Ian McEwan
Ian McEwan; drawing by David Levine

Ian McEwan first tackled the problem of virginity and how to lose it in “Homemade,” the first story in his brilliant first book, First Love, Last Rites, published in 1975. When the adolescent narrator is introduced to the “simple, inexpensive” pleasure of masturbation, he wonders “if I could not dedicate my whole life to this glorious sensation—and I suppose looking back now that in many respects I have.” That was more than thirty years ago and in one way or another McEwan has kept his word.

McEwan was still one of Malcolm Bradbury’s creative writing students at the University of East Anglia when “Homemade” was published in the New American Review, and he could not have chosen a more appropriate place for his American debut. Four years earlier the magazine had introduced Portnoy to the world, and McEwan, like a host of other young writers, was greatly indebted to Philip Roth for opening the gate to what had previously been forbidden territory: that promised land where anything goes, given the necessary talent and confidence, where talking dirty and writing well are not mutually exclusive, and it is possible to make high art even out of shamelessness.

In sensibility, however, Roth and McEwan are very different. Roth is urgent and immediate, all voice and presence, and Portnoy’s Complaint is exactly what it says on the cover—one long outraged tirade against the injustice of lust, the relentlessness of it, and the endless trouble it brings. Roth writes in such a way as to make you think Portnoy is right there in the room with you, and, unlike the zipper-mouthed Freudian behind the couch, you and he are face-to-face. It is an unnerving experience but an ambiguous one, and part of Roth’s genius is in the ambiguity: without ever quite mentioning it or soft-pedaling the man’s rage, Roth makes it clear that Portnoy himself is secretly appalled by his own behavior; he is less outraged by his appetites than by his virtue. He can’t help being a good boy however much he wants to be bad.

Being bad was never a problem for the young McEwan and his prose was cooler, more beady-eyed than Roth’s, even back then when he was starting out and relishing his flair for talking dirty with style. This, for example, from “Homemade,” is one of several rococo variations on the schoolboy fantasy of losing his virginity to anyone—literally, anyone—willing to take it:

Lulu Slim—but how my mind reels—whose physical enormity was matched only by the enormity of her reputed sexual appetite and prowess, her grossness only by the grossness she inspired, the legend only by the reality. Zulu Lulu! who—so fame had it—had laid a trail across north London of frothing idiots, a desolation of broken minds and pricks spanning Shepherds Bush to Holloway, Ongar to Islington. Lulu! Her wobbling girth and laughing piggy’s eyes, blooming thighs and dimpled finger-joints, this heaving, steaming leg-load of schoolgirl flesh who had, so reputation insisted, had it with a giraffe, a humming-bird, a man in an iron lung (who subsequently died), a yak, Cassius Clay, a marmoset, a Mars Bar and the gear stick of her grandfather’s Morris Minor (and subsequently a traffic warden).*

And so on for three pages, a wild comic riff made more comic by the precise, almost pedantic tone of voice. Thirty years ago, though, it seemed an exhilaratingly shocking performance from a student at a stuffy British university, and the story’s end was distinctly more shocking. Before he even gets a glimpse of Lulu and her fabled pudenda, the narrator manages to lose his tiresome virginity to his little sister. But unlike Portnoy’s conquests, there is no pleasure in it for either of them. “This may have been one of the most desolate couplings known to copulating mankind, involving lies, deceit, humiliation, incest,” he says. Not that it matters. When virginity is at stake, desolation and the rest are beside the point:

I felt proud, proud to be fucking, even if it were only Connie, my ten-year-old sister, even if it had been a crippled mountain goat I would have been proud to be lying there in that manly position, proud in advance of being able to say “I have fucked,” of belonging intimately and irrevocably to that superior half of humanity who had known coitus, and fertilized the world with it.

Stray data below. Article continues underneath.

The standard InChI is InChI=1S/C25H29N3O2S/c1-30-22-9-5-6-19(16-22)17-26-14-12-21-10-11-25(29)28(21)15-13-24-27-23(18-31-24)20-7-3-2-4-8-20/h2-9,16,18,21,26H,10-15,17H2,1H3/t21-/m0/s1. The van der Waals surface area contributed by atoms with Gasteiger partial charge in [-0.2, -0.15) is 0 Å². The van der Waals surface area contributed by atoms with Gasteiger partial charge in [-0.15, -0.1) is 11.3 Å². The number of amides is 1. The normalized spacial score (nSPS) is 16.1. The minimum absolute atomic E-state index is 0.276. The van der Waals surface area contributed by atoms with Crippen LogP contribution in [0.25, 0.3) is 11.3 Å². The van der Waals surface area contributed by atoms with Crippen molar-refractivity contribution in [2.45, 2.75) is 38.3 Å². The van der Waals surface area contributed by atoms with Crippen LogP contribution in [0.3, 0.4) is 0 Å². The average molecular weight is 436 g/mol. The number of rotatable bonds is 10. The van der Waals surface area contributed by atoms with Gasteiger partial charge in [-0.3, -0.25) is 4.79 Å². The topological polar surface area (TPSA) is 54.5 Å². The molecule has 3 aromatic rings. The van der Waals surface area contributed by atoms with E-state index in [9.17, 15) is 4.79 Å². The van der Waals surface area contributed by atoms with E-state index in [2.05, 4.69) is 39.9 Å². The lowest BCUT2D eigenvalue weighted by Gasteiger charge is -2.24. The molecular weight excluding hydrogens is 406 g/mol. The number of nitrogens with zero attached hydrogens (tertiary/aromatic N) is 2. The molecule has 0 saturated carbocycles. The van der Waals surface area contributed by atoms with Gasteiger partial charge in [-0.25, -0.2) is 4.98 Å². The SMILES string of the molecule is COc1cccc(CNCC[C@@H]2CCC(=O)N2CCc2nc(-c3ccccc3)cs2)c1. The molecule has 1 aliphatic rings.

Between lost virginity and death, first love and last rites, lay a whole world of trouble and what one of his characters calls “crimes in my head”—torture, castration, cross-dressing, pedophilia, murder, dismemberment, as well as incest—and McEwan went on to explore them all in his early work, icily and from a distance, and in an increasingly spare, dispassionate prose. Love had nothing to do with any of it, nor did the simple physical pleasures of lovemaking. The pleasure was in the taboos and in the cold-blooded way he went about breaking them. At the core of his books there was always some striking moment of nastiness, as self-contained as a short story, that stopped the reader short. The most shocking of all was the dismemberment of the murdered husband in The Innocent:


The upper leg was oozing almost black, covering the saw. The handle was slippery. He was through, there was only skin below, and he could not get at it without sawing the table. He took the lino knife and tried to scour it with one stroke, but it puckered under the blade. He had to get in there, he had to put his hand into the chasm of the joint, into the cold mess of dark, ragged flesh and saw at the skin with the blade of the knife.

There is a whole chapter of this, ten long pages of butchery in slow motion and meticulous detail, a horror story made more horrifying by the way it is told—deadpan and from a distance, as though daring the reader to react or, worse still, to wonder where and how the author had done his research.

Nightmares no longer figure in McEwan’s work. He will be sixty next year and has put away childish things, including his unruly fantasies. Or rather, he is revisiting them from the point of view of an older, wiser man. In Atonement, for example, the budding young author, Briony Tallis, has “a strange mind and a facility with words” and one of her first discoveries is that “beauty…occupied a narrow band. Ugliness, on the other hand, had infinite variation.” From this insight everything else follows: the literary imagination is fatally attracted to ugliness and when Briony’s is let loose on an unprepared adolescent it does great harm: her florid imaginings send an innocent man to prison and break her sister’s heart.

So too can innocence, ignorance, virginity, and all the other youthful torments McEwan no longer has the heart to mock. On Chesil Beach begins:

They were young, educated, and both virgins on this, their wedding night, and they lived in a time when a conversation about sexual difficulties was plainly impossible. But it is never easy.